THE untapped potential of the North's agricultural industries was in the spotlight at an inaugural producers forum in Townsville this week.
About 180 producers from across the region attended the first North Queensland Agribusiness Futures Forum, where about 20 industry experts provided insights into how the region can better position itself to take advantage of industry trends.
Townsville Enterprise Policy and Investment Director Michael McMillan said the forum was well received and TEL was looking to make it an annual event.
"We had over 18 speakers in total from across the country focusing on varying topics including aquaculture to emerging technologies through to agricultural efficiencies," Mr McMillan said.
"The focus was very much on demand lead production to product marketing and identifying how North Queensland primary producers respond to those demands moving forward."
Mr McMillian said getting the younger generations interested in careers in agriculture was also a topic of discussion.
"A focus was how does the agricultural sector retain the younger generations and we had some young people speaking so enthusiastically they were really inspiring to look at were opportunities exist to value add... through improving yield to mitigating waste."
Minister for Northern Australia Senator Matthew Canavan gave an update on Hells Gate Dam and announced that TEL would lead the charge to undertake a business case on the proposal.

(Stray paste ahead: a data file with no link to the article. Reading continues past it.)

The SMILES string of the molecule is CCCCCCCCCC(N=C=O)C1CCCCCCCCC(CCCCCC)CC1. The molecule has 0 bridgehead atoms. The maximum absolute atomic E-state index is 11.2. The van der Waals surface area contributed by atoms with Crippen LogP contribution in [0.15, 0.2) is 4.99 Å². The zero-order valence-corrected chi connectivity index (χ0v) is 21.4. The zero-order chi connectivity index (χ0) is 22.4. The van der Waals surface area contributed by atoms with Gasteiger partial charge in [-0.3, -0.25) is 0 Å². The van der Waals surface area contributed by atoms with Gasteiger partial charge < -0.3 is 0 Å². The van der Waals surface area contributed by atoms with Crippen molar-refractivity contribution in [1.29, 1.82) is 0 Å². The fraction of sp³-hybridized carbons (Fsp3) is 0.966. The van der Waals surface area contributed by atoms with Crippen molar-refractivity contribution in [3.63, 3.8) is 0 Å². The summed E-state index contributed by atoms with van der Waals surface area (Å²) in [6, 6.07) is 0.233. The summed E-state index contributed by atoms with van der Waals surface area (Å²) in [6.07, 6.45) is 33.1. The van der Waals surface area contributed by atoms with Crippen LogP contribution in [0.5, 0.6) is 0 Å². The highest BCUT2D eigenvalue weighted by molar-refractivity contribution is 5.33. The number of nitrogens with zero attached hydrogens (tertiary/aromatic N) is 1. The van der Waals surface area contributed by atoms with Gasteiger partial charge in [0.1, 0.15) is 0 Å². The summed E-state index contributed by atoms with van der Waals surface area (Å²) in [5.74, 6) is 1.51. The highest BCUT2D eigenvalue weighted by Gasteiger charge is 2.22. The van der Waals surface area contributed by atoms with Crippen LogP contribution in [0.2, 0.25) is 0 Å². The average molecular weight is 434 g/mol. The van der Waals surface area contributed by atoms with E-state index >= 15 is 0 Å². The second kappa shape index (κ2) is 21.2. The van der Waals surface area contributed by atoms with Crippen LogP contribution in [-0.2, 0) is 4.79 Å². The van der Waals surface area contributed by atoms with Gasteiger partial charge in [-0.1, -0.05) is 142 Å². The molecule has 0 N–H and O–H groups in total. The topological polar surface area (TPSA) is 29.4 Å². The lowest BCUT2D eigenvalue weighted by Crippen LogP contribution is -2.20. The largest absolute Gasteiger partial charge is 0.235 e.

"Mr Canavan's main point of topic was to appoint Townsville Enterprise led consortia to undertake the Hells Gate Dam business case opening up the potential for 50,000 hectares of high value, high yield agricultural land and what that means for agriculture across the north.
"He spoke about the importance of North Queensland looking toward key Asian markets and how to efficiently achieve that with critical infrastructure and ports to provide connectivity into those markets."
Mr McMillian said AgForce had also provided an update about flood recovery for graziers in the west.
"There is significant work yet to come replacing upward of 600,000 head of cattle and 50,000 sheep, not to mention hundreds of kilometres of fences, it will be a long way back."
Mr McMillian said TEL was encouraged by the numbers at Wednesday's event.
"It strongly suggest agriculture has a bright future in the region."